Factoring polynomials is a standard part of most algebra curricula, but students often just see it as an exercise is symbol manipulation (as if that weren't enough!). However, some problems have geometric interpretations, which is what this image illustrates. Each of the 16 regions in the image (disregarding the white boards), has dimensions and an area that can be described in terms of variables, as listed in this table:

Region | Row | Column | Color | Type | Width | Height | Area |

1 | 1 | 1 | blue | square | a | a | a^{2} |

2 | 1 | 2 | light gray | rectangle | b | a | a×b |

3 | 1 | 3 | light gray | rectangle | c | a | a×c |

4 | 1 | 4 | light gray | rectangle | d | a | a×d^{} |

5 | 2 | 1 | light gray | rectangle | a | c | a×c |

6 | 2 | 2 | dark gray | rectangle | b | c | b×c |

7 | 2 | 3 | red | square | c | c | c^{2} |

8 | 2 | 4 | mid gray | rectangle | d | c | c×d |

9 | 3 | 1 | light gray | rectangle | a | b | a×b |

10 | 3 | 2 | yellow | square | b | b | b^{2} |

11 | 3 | 3 | dark gray | rectangle | c | b | b×c^{} |

12 | 3 | 4 | mid gray | rectangle | d | b | b×d |

13 | 4 | 1 | light gray | rectangle | a | d | a×d |

14 | 4 | 2 | mid gray | rectangle | b | d | b×d |

15 | 4 | 3 | mid gray | rectangle | c | d | c×d |

16 | 4 | 4 | green | square | d | d | d^{2} |

For example, look at the square made up of the red square (region 7), the yellow square (region 10), and the two dark gray rectangles (regions 6 and 11). Combining the regions, the larger square has side lengths of b + c so its area is (b + c)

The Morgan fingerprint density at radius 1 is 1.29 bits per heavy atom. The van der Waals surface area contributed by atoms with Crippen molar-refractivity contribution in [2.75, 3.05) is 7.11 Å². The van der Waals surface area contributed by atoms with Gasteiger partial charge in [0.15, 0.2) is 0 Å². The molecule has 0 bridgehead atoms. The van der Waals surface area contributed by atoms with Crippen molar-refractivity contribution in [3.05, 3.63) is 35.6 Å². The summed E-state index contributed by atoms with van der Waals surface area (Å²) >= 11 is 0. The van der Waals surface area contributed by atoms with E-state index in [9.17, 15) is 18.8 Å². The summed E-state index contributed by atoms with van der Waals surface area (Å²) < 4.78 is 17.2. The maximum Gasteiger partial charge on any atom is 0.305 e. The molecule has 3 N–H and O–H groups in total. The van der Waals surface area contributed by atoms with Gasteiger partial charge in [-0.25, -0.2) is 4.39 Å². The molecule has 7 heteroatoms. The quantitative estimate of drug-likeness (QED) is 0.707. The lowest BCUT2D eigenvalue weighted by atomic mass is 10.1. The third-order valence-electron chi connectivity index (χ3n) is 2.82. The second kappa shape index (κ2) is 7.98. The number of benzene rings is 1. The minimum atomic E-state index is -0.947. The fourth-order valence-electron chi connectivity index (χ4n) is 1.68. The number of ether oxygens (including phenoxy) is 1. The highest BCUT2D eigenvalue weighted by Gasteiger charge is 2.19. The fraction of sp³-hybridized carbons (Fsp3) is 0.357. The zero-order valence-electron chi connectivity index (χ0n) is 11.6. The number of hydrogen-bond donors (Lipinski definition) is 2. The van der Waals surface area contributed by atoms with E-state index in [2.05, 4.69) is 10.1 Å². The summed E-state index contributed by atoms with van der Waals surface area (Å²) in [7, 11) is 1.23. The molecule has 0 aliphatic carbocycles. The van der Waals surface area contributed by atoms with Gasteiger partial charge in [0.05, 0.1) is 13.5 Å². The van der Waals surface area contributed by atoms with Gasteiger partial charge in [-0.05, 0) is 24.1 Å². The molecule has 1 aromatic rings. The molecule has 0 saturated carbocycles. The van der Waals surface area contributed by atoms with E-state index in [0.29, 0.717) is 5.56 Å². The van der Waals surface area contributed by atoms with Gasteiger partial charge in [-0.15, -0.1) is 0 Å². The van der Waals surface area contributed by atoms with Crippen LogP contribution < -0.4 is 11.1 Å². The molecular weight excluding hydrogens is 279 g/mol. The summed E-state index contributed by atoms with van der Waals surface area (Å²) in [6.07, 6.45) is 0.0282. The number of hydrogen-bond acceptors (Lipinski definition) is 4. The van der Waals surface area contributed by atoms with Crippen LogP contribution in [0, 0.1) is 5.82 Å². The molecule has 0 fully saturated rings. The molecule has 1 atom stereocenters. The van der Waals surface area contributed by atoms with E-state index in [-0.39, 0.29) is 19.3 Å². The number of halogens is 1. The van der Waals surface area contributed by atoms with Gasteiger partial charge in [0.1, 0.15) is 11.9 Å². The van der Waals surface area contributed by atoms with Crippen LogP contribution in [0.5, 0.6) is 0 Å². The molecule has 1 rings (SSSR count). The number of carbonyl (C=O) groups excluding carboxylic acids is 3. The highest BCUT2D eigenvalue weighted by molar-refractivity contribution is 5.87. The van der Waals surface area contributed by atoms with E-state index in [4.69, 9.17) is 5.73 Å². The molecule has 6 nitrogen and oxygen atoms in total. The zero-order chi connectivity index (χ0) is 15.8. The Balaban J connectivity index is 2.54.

^{2}. The areas of the four pieces are c^{2}, b^{2}, b×c, and b×c. In terms of an equation:
(b + c)

^{2}= b^{2}+ c^{2}+ 2bc^{}.
The same analysis can be with the nine regions in the lower right corner of the image (red, yellow, and green squares, the two dark gray rectangles and the four mid gray rectangles). Comparing the areas of the nine-piece square (side length b + c + d) with the sum of the nine region areas yields:

(b + c + d)

^{2}= b^{2}+ c^{2}+ d^{2}+ 2bc + 2bd + 2cd.
Finally, all 16 regions in the image can be combining, giving a large square with side length a + b + c + d. Equating the total area with the sum of the parts gives the equation:

(a + b + c + d)

^{2}= a^{2}+ b^{2}+ c^{2}+ d^{2}+ 2ab + 2ac + 2ad+ 2bc + 2bd + 2cd.
This image demonstrates the factoring of difference of squares:

x

^{2}- y^{2}= (x + y)(x - y).
Let the larger square, made up of the red and purple square and the pink and gold rectangles, have a side length of x, so its area is x

^{2}. And the small purple square have a side length of y, so its area is y^{2}. Then the area in the remaining three pieces (red square and pink and gold rectangles) is x^{2}- y^{2}. Both rectangles have the same area, y × (x - y). So all three of these regions have the same area:- the horizontal rectangle made up of the gold and pink vertical rectangles and the red square
- the vertical rectangle made up of the gold and pink horizontal rectangles and the red square
- the original square, less the small purple square (area of x
^{2}- y^{2})

- (x - y)(x - y) + 2y(x - y), or
- (x - y + 2y)(x - y), or
- (x + y)(x - y)

^{2}- y

^{2}= (x + y)(x - y).